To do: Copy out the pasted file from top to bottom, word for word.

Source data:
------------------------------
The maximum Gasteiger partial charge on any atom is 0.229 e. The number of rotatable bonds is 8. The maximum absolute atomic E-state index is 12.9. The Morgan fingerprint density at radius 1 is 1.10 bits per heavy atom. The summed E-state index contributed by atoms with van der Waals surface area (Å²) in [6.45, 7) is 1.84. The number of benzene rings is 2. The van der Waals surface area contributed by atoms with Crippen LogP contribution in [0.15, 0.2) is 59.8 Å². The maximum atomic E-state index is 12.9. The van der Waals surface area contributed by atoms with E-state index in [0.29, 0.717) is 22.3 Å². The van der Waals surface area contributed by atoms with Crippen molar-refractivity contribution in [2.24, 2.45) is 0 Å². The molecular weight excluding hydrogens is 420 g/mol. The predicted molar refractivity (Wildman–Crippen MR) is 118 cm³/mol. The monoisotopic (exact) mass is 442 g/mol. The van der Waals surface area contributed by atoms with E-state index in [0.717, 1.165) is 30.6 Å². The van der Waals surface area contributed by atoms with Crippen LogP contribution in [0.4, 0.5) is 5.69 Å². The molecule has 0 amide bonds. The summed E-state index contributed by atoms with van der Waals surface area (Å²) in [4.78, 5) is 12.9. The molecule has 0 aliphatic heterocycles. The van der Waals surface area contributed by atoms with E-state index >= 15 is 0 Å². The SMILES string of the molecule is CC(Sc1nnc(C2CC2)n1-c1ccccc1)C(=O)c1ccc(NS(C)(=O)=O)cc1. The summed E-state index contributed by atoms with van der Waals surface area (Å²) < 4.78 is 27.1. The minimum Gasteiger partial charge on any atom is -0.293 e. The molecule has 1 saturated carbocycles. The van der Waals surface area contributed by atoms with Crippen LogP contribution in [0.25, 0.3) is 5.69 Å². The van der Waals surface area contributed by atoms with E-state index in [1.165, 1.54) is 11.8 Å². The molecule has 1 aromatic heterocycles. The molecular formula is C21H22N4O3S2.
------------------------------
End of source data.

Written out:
The maximum Gasteiger partial charge on any atom is 0.229 e. The number of rotatable bonds is 8. The maximum absolute atomic E-state index is 12.9. The Morgan fingerprint density at radius 1 is 1.10 bits per heavy atom. The summed E-state index contributed by atoms with van der Waals surface area (Å²) in [6.45, 7) is 1.84. The number of benzene rings is 2. The van der Waals surface area contributed by atoms with Crippen LogP contribution in [0.15, 0.2) is 59.8 Å². The maximum atomic E-state index is 12.9. The van der Waals surface area contributed by atoms with E-state index in [0.29, 0.717) is 22.3 Å². The van der Waals surface area contributed by atoms with Crippen molar-refractivity contribution in [2.24, 2.45) is 0 Å². The molecular weight excluding hydrogens is 420 g/mol. The predicted molar refractivity (Wildman–Crippen MR) is 118 cm³/mol. The monoisotopic (exact) mass is 442 g/mol. The van der Waals surface area contributed by atoms with E-state index in [0.717, 1.165) is 30.6 Å². The van der Waals surface area contributed by atoms with Crippen LogP contribution in [0.4, 0.5) is 5.69 Å². The molecule has 0 amide bonds. The summed E-state index contributed by atoms with van der Waals surface area (Å²) in [4.78, 5) is 12.9. The molecule has 0 aliphatic heterocycles. The van der Waals surface area contributed by atoms with E-state index >= 15 is 0 Å². The SMILES string of the molecule is CC(Sc1nnc(C2CC2)n1-c1ccccc1)C(=O)c1ccc(NS(C)(=O)=O)cc1. The summed E-state index contributed by atoms with van der Waals surface area (Å²) < 4.78 is 27.1. The minimum Gasteiger partial charge on any atom is -0.293 e. The molecule has 1 saturated carbocycles. The van der Waals surface area contributed by atoms with Crippen LogP contribution in [0.25, 0.3) is 5.69 Å². The van der Waals surface area contributed by atoms with E-state index in [1.165, 1.54) is 11.8 Å². The molecule has 1 aromatic heterocycles. The molecular formula is C21H22N4O3S2.